Richmond Hill’s Michael Silagadze has revamped the classroom
Trust your own judgment — do the things you believe are right.”
about how to capitalize on the tech-filled environment. Together with his Waterloo roommate, Mohsen Shahini, Silagadze built software that allows students with laptops to view interactive demonstrations of the lessons in class.
“The classroom experience [changed] from something passive and not super engaging to being active and dynamic,” says Silagadze, who, along with Shahini, transformed the idea into a thriving company of about 90 people.
Top Hat is now in over 400 universities across the world, including ones in Canada and the U.S. as well as Africa and Australia. With a Series B round of financing put in place only a couple of months ago, Top Hat now has $10.5 million to grow. Michael Silagadze came up with the idea of Top Hat Monocle (now known as Top Hat – an education software company that just received over $10 million in funding) during his undergraduate studies in engineering at the University of Waterloo. The robotics fanatic, businessman and Richmond Hill Secondary School grad felt that, as a university student, there was something missing from his class lectures. The learning environment wasn’t as productive as it could be.
The increasing number of laptops and smartphones popping up in lecture halls got Silagadze thinking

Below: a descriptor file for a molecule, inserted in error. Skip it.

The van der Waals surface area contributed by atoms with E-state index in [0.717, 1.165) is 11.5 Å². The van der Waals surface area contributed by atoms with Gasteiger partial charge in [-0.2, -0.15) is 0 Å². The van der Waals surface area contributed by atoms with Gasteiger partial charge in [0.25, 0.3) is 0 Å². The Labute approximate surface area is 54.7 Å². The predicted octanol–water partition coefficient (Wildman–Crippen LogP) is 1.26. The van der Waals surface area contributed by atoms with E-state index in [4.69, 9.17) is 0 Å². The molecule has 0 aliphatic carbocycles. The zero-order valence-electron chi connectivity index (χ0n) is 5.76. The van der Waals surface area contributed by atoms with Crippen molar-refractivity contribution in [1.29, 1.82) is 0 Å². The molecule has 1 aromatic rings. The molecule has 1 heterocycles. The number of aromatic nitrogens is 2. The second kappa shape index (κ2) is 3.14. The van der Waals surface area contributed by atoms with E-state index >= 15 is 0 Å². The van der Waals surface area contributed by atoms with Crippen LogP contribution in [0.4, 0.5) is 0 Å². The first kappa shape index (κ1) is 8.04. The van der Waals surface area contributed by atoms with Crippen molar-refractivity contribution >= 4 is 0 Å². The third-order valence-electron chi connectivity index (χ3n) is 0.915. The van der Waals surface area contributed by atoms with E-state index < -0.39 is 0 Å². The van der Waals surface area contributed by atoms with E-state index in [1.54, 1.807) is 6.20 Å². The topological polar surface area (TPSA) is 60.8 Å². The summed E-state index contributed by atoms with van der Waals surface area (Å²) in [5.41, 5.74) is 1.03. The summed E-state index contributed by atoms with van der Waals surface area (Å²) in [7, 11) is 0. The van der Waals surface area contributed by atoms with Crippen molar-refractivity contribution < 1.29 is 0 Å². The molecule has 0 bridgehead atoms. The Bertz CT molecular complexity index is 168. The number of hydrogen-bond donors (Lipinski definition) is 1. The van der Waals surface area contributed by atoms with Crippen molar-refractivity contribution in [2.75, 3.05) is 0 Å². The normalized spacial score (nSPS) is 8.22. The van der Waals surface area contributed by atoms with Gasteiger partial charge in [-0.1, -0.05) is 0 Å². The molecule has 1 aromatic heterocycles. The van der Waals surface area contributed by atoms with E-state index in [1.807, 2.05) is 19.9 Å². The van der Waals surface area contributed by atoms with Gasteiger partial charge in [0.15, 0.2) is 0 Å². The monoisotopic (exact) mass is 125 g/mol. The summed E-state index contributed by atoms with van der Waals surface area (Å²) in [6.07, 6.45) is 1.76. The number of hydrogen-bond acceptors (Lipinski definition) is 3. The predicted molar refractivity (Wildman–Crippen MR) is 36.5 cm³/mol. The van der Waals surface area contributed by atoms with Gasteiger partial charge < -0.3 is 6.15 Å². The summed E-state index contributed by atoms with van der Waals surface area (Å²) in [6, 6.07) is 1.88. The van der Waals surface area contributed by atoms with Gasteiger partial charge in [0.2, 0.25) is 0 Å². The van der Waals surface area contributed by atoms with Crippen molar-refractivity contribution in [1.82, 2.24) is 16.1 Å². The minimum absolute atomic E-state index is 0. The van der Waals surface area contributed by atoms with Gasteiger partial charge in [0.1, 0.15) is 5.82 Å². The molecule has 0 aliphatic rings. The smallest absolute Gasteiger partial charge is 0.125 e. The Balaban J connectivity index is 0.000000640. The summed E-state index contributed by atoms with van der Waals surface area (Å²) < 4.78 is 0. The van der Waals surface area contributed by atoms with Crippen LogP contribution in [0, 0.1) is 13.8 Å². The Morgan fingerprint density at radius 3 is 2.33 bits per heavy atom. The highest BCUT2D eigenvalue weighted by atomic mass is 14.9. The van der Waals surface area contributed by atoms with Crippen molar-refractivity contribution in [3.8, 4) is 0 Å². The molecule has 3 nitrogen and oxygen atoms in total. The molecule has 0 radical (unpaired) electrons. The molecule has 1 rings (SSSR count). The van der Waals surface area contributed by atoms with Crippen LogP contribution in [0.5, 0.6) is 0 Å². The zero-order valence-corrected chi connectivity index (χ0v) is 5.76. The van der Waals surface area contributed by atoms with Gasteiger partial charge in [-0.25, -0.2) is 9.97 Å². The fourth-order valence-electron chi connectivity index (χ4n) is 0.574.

“We hope to build a really large company that goes on the stock exchange and IPO,” he says. “I guess that’s always the dream.”
During his high school days at Richmond Hill Secondary School, Silagadze was an independent and focused student who graduated two years early — right after Grade 11 — due to his motivation to take on more than the required number of courses.
Silagadze learned how to channel his goals with no concern for what was popular with his peers.
“Trust your own judgment,” he says when asked about the key to success.
“Do the things that you believe are right, rather than the things that other people are focusing on.”
He eventually admits that he enjoyed university the most because of the freedom and the material taught in classes: “You could really challenge yourself,” he says.
And a challenge is clearly what Silagadze is looking for.
He reflects back on his childhood, a time when he engaged in a plethora of part-time jobs — selling and working on websites — to make extra money.
“I pretty much knew [during high school] I was gonna start a company … and even before that,” notes Silagadze.
Being in charge is well-suited to his character, he says. “I always had a hard time with authority and having people tell me what to do, so I decided that I wanted to be doing something on my own.”
With media attention from the likes of Times, Forbes and Tech-Crunch, one can presume that this is only the beginning for Silagadze.
And as the tech industry expands at a rapid pace, it’s the perfect place for him to be.
Michael Silagadze’s company has put a classroom into a smartphone